File: One in three children in South Africa fall victim to physical, sexual or emotional abuse before their 18th birthday.
JOHANNESBURG - High levels of violence and sexual abuse against children remain a problem and incidents often go unreported because children lack the capacity to do so.
It is therefore up to parents and caregivers to look out for signs of abuse.
Sometimes, it may be hard to tell the difference between age-appropriate sexual exploration and warning signs of harmful behaviour. That is why it is important for adults to talk openly with children and make sure they know there is someone to listen.
Community-based organisation Child Car SA said children are naturally curious about sex, their genitals and pregnancy.
These are some behaviours that are normal in children:
- Children aged zero to five years commonly use childish language to refer to body parts, are curious about pregnancy and touch their own genitals. These children rarely discuss sexual acts or use sexually explicit behaviour.
- School-going children aged six to 12 years commonly ask questions about menstruation, pregnancy and sex. They may experiment with other children during games. They may kiss, touch or partake in role-playing games. These children rarely masturbate in public or show adult knowledge of sexual behaviour.
- Adolescents may ask questions about relationships and sex, as well as using sexual language and talk amongst themselves about sexual acts.They might masturbate in private and experiment sexually with adolescents of their own age.
It is important to note that disabled children may develop at different rates, depending on the nature of their disability and can be more vulnerable to abuse.
Children with learning disabilities, for example, may behave sexually in ways that are out of step with other children their age. Particular care should be taken in educating these children and help them understand their sexual development, and to ensure that they can communicate effectively about any concerns that they have.
Warning signs of possible abuse:
- Physical signs such as bruising, head injuries, broken bones or malnutrition.
- Changes in behaviour such as not going to school, withdrawal, poor concentration, fear, anxiety, suicidal or self-harming behaviour.
- Other signs such as obsessions, inappropriate sexual behaviour, inappropriate anger, bed-wetting and difficulty sleeping, or changes in eating.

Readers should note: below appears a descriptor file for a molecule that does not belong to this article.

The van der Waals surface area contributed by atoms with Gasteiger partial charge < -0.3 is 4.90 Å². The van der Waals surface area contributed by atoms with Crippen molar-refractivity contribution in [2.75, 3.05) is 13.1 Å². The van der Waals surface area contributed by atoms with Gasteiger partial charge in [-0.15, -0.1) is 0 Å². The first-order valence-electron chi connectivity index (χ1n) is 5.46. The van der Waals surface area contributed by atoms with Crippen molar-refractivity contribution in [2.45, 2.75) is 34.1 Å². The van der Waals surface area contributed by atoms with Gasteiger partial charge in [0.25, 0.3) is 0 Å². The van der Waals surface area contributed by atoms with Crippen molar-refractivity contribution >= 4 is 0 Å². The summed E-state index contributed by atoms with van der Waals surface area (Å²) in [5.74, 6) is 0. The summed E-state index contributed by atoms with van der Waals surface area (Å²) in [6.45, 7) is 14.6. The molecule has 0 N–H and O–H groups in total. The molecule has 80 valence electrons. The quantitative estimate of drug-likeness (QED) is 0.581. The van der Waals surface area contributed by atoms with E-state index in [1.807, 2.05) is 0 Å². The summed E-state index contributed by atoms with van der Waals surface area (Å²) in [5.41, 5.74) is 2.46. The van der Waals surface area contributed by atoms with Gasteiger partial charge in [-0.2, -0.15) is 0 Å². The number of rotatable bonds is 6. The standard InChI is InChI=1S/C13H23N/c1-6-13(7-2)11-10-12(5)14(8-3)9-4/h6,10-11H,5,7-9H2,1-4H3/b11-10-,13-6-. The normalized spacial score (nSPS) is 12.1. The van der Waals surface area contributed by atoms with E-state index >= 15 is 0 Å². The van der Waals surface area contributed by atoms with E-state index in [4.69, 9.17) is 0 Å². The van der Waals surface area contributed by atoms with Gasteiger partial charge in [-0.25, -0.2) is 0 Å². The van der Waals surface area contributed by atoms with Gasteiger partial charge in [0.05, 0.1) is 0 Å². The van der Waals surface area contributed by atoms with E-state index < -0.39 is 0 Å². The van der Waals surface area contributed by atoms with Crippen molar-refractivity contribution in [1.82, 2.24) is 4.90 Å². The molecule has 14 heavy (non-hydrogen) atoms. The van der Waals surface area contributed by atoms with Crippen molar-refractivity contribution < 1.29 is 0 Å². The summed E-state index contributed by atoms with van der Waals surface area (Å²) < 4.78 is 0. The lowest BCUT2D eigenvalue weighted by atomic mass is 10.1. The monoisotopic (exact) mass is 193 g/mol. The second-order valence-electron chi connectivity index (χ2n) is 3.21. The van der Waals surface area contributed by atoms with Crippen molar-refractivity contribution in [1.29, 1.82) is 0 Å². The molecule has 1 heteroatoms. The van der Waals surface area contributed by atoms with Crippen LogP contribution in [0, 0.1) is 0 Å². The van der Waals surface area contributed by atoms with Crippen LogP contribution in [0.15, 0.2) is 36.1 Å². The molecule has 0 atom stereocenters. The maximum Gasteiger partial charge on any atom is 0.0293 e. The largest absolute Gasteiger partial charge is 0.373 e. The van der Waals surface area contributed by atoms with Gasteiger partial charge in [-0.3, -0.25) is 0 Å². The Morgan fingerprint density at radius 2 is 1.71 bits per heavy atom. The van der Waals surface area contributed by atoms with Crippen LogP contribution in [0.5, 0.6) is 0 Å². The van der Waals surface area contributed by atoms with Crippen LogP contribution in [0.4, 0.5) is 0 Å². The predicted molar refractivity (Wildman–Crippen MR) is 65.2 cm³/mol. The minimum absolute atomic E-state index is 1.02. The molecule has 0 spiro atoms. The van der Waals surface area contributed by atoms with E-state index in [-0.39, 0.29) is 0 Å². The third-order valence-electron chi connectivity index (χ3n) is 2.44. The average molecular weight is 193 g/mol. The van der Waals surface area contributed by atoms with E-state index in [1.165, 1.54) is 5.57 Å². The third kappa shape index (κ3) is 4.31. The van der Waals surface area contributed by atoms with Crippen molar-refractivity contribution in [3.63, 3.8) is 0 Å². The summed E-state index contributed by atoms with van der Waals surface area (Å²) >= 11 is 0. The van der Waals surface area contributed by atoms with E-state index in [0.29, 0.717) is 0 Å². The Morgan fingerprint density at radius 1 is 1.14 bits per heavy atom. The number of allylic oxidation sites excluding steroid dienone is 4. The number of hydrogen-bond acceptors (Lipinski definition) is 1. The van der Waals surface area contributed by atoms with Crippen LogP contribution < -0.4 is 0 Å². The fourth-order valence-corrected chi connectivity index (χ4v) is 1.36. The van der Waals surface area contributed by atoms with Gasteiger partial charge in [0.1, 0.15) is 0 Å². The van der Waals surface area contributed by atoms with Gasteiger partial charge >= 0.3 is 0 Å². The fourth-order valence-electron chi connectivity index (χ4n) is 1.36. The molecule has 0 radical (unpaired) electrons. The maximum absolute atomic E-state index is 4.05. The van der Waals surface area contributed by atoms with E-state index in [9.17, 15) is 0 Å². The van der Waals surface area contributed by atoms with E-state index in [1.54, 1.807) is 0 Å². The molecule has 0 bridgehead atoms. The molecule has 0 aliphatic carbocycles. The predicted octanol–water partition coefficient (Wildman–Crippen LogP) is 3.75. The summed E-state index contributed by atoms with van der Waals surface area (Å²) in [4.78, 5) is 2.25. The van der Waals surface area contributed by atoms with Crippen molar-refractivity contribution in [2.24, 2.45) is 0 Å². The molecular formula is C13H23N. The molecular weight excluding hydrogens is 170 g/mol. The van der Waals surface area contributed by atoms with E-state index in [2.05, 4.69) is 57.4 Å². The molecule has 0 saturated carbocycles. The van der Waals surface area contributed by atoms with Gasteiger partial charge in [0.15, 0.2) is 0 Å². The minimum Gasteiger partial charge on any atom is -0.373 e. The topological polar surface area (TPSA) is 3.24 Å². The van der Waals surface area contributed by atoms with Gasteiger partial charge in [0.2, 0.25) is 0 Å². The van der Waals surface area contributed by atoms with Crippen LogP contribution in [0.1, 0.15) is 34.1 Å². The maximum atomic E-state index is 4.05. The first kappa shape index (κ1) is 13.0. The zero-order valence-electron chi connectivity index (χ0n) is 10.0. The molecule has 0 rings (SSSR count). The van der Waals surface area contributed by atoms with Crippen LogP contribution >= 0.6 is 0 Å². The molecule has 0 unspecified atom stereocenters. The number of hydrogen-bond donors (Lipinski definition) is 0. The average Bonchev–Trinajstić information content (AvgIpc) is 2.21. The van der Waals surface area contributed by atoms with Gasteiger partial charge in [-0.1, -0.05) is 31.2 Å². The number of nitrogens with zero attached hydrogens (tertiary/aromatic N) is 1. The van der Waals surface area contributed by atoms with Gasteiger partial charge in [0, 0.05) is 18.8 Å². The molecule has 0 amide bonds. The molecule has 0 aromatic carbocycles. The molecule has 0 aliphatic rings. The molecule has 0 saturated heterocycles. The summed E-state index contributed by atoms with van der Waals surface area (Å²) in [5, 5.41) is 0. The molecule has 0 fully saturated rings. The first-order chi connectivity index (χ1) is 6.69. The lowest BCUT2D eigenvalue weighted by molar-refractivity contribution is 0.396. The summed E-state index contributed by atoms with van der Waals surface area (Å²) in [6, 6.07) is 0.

- Public masturbation and sexual contact with much younger children or adults.
READ: Parents of abused pupils also need counselling: child abuse expert
According to Gita Dennen, the head of the Department of Community Awareness and Prevention Programmes at Childline Gauteng, child abuse can be reported to statutory bodies including the police, Child Welfare or the Department of Social Development.
If you are uncertain if abuse is really taking place or you are not sure what steps you should take you can contact Childline for support. They also have referral services that will help you report known or suspected abuse in your area.
Once the abuse has been reported, depending on the available evidence, the abuser will be arrested and charged with the crime. He or she may be released on bail to await their court date. If they are found guilty, they may face time in jail.
It is important to remember that any person who works with children in an official or medical capacity including doctors, dentists, teachers or occupational therapists have a mandatory obligation to come forward if they know or suspect that there has been physical abuse.
Neighbours or friends are not required by law to report physical abuse, but are encouraged to do so, Gita said.
In the case of sexual abuse, however, anybody who suspects it is taking place has a mandatory obligation to report it.
Childline SA: 08 000 55 555
Child Welfare: 074 080 8315
Teddy Bear Clinic: 011 484 4554
Police: 08600 10 111
Department of Social Development 24-hour Command Centre: 0800 428 428